The number of accused and convicted U.S. offenders who are monitored with ankle bracelets and other electronic tracking devices rose nearly 140 percent over 10 years, says a survey by The Pew Charitable Trusts. More than 125,000 people were supervised with the devices in 2015, up from 53,000 in 2005. All 50 states, the District of Columbia, and the federal government use electronic devices to monitor the pretrial defendants or convicted offenders on probation or parole.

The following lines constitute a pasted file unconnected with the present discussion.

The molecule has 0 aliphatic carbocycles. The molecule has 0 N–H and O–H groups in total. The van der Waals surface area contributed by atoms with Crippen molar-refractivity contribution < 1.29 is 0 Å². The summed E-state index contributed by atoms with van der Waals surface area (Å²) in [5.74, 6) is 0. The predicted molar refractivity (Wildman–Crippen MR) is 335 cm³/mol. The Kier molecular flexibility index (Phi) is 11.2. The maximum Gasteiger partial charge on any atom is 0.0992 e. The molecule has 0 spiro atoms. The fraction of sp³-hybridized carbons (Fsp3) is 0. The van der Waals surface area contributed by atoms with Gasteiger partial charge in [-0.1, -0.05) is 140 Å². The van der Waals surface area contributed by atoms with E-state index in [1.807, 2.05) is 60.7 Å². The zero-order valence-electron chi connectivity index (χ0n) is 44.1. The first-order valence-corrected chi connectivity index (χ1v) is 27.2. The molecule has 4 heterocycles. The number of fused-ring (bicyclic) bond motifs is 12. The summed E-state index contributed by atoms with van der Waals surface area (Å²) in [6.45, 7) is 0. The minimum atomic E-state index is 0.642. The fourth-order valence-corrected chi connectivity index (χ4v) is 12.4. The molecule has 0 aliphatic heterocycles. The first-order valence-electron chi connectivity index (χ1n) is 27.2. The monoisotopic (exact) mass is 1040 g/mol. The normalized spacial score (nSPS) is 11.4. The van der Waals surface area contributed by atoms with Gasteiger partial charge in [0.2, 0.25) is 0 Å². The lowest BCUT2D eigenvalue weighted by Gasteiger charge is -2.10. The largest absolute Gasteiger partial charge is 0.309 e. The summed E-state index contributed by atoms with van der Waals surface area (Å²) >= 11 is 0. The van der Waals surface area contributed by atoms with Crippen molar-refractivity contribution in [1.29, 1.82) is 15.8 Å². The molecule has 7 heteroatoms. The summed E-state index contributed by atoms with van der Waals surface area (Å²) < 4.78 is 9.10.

GPS technology accounted for the 10-year growth in electronic tracking, more than offsetting a decline in the use of radio-frequency devices. Despite the substantial growth of electronic tracking, it remains rare in the context of the entire corrections system, Pew said. Nearly 7 million people were in prison or jail or on probation or parole at the end of 2014, but people tracked using electronic devices in 2015 represented less than 2 percent of that total.